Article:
Friday, June 14, 2024

President López Obrador will be in Mazatlán for the solar eclipse

President Andrés Manuel López Obrador revealed on Monday that he’ll be in Mazatlán for the solar eclipse on April 8.

So will thousands of others.

The metropolis on the coast of Sinaloa happens to be one of the best places in the world to experience the upcoming phenomenon — which is why thousands of eclipse-chasers, amateur astronomers and even NASA officials will be there along with the president.

And come mid-morning on April 8, the city and nearby areas will be plunged into darkness for 4 minutes and 17 seconds as the eclipse first hits land on a path that will continue northeasterly over Torreón, Coahuila; then Dallas, Texas; then Cleveland, Ohio; and eventually Maine and Canada.

López Obrador made his plans known during his Monday mañanera, or morning press conference, noting that Sinaloa Governor Rubén Rocha Moya invited him.

“It will look very good,” AMLO said of the eclipse in Mazatlán. “A very good experience — like seeing a comet.”

A map of the eclipse path over Mexico
Mazatlán, Sinaloa, is in a prime position for viewing the eclipse. (Great American Eclipse)

According to NASA, the United States’ National Aeronautics and Space Administration, “The Great Mexican Eclipse” — as the Mexican media have taken to calling it — will be the last full eclipse in the region until 2044.

After starting over the Pacific Ocean, the eclipse will begin at 9:51 a.m. in Mazatlán, where they are on Pacific Daylight Time. In much of Mexico, the time will be one hour later, 10:51 Mountain Daylight Time.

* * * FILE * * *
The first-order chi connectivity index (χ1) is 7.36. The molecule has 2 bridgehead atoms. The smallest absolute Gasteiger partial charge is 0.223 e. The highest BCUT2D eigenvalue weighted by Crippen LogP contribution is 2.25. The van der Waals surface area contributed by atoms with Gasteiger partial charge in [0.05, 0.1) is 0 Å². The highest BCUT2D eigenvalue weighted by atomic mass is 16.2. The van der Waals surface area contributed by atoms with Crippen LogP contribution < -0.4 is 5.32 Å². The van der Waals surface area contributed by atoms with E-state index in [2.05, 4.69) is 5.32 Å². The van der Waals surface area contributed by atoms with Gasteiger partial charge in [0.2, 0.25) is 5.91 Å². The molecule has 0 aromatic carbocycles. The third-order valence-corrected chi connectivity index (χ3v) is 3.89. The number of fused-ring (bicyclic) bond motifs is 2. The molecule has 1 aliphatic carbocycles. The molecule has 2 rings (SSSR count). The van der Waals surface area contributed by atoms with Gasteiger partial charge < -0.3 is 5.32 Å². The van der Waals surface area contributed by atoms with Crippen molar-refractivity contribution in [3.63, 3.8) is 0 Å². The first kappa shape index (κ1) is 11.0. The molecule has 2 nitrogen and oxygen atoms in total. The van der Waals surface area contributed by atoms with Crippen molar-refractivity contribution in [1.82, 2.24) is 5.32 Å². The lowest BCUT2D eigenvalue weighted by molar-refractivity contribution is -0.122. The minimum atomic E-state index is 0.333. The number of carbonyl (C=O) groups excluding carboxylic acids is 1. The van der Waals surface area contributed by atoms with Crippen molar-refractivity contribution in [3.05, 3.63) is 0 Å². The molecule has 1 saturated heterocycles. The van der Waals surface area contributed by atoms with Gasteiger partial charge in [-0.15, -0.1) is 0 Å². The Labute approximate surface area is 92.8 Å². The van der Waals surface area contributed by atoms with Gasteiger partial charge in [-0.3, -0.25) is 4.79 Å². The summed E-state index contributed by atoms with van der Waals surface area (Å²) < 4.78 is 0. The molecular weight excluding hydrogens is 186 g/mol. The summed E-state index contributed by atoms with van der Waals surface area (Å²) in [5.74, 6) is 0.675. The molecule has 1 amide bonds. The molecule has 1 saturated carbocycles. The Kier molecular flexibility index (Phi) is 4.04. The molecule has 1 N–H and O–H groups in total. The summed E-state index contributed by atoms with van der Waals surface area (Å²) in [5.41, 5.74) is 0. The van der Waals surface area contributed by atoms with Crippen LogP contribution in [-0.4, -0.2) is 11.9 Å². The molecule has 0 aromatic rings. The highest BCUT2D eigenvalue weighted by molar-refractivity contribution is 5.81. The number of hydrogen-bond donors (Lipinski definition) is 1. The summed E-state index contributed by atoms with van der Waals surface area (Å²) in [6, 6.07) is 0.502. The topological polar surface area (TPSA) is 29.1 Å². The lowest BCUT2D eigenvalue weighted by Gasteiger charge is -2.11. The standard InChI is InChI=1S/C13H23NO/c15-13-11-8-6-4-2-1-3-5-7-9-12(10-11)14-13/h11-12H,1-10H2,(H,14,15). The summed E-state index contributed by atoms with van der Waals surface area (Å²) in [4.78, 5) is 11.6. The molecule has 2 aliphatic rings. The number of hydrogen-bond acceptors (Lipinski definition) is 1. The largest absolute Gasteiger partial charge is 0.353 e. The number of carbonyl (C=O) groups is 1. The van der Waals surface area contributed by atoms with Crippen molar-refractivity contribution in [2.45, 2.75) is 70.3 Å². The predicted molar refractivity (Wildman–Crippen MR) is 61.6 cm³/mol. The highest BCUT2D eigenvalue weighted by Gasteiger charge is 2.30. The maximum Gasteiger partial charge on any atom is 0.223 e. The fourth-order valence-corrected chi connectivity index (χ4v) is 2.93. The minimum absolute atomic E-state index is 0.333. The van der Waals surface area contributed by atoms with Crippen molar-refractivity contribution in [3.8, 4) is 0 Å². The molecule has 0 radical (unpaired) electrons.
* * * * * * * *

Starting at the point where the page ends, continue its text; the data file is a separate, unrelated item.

The total eclipse in Mazatlán, with the sun at its apex, will be from 11:07 to 11:11 a.m. PDT.

According to the Institute of Geophysics of the National Autonomous University of Mexico (UNAM), other excellent viewing areas in Mexico include Durango city in the state of Durango, and Torreón and Monclova in Coahuila, although the period of darkness will be slightly shorter than in Mazatlán.

Weather permitting, people in these areas will be able to see the sun’s corona, or gaseous outer ring, which is usually obscured by the star’s brightness.

Most of Mexico will see the phenomenon as a partial eclipse. In Mexico City, for example, the moon will cover 79% of the sun.

Wherever you are, NASA warns that it is not safe to look directly at the sun without specialized eye protection.

A woman wearing eclipse glasses looks up at the sky
Experts say eclipse glasses are a must for safe viewing. (Wikimedia Commons)

Sinaloa tourism officials have said they are expecting 120,000 visitors and an economic influx of more than 500 million pesos (US $30 million) for the eclipse. Last week, they were reporting April 8 occupancy of nearly 100% in Mazatlán’s 300 main hotels.

Moisés Ríos, deputy director of Sinaloa’s Tourism Planning and Development office, said two nights at double occupancy in four- and five-star hotels had been going for 35,000 to 40,000 pesos (US $2,100 to $2,700).

With Easter break also in full swing, it should be quite a financial boon for Mazatlán.

“At the end of Holy Week [this week], Easter Week begins, and at the end of that, the eclipse will arrive,” Ríos said. “Mazatlán will be busy like never before.”

With reports from Aristegui Noticias, Infobae and El Economista

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